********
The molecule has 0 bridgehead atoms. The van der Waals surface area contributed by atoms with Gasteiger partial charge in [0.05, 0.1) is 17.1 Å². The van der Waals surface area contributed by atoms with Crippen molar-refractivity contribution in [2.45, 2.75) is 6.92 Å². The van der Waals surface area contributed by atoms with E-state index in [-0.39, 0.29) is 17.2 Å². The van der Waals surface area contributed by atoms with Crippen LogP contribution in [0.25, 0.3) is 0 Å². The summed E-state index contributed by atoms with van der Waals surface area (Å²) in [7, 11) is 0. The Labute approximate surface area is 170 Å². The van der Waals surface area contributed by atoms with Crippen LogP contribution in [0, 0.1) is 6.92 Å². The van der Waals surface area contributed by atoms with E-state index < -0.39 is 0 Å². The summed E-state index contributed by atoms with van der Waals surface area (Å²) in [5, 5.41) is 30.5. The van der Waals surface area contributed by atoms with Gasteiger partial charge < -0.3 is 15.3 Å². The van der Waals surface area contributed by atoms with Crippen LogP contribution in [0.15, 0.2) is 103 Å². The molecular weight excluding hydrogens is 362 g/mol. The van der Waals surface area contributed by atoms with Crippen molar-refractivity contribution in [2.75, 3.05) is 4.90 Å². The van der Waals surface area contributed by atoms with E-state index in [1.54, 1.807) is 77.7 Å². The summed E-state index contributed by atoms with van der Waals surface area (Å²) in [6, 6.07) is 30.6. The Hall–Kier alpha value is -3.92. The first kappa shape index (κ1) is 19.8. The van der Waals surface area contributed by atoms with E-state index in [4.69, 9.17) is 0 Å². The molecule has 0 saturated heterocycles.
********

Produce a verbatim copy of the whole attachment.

The molecule has 0 bridgehead atoms. The van der Waals surface area contributed by atoms with Gasteiger partial charge in [0.05, 0.1) is 17.1 Å². The van der Waals surface area contributed by atoms with Crippen molar-refractivity contribution in [2.45, 2.75) is 6.92 Å². The van der Waals surface area contributed by atoms with E-state index in [-0.39, 0.29) is 17.2 Å². The van der Waals surface area contributed by atoms with Crippen LogP contribution in [0.25, 0.3) is 0 Å². The summed E-state index contributed by atoms with van der Waals surface area (Å²) in [7, 11) is 0. The Labute approximate surface area is 170 Å². The van der Waals surface area contributed by atoms with Crippen LogP contribution in [0, 0.1) is 6.92 Å². The van der Waals surface area contributed by atoms with E-state index < -0.39 is 0 Å². The summed E-state index contributed by atoms with van der Waals surface area (Å²) in [5, 5.41) is 30.5. The van der Waals surface area contributed by atoms with Gasteiger partial charge < -0.3 is 15.3 Å². The van der Waals surface area contributed by atoms with Crippen LogP contribution in [0.15, 0.2) is 103 Å². The molecular weight excluding hydrogens is 362 g/mol. The van der Waals surface area contributed by atoms with Crippen molar-refractivity contribution in [2.75, 3.05) is 4.90 Å². The van der Waals surface area contributed by atoms with E-state index in [1.54, 1.807) is 77.7 Å². The summed E-state index contributed by atoms with van der Waals surface area (Å²) in [6, 6.07) is 30.6. The Hall–Kier alpha value is -3.92. The first kappa shape index (κ1) is 19.8. The van der Waals surface area contributed by atoms with E-state index in [4.69, 9.17) is 0 Å². The molecule has 0 saturated heterocycles.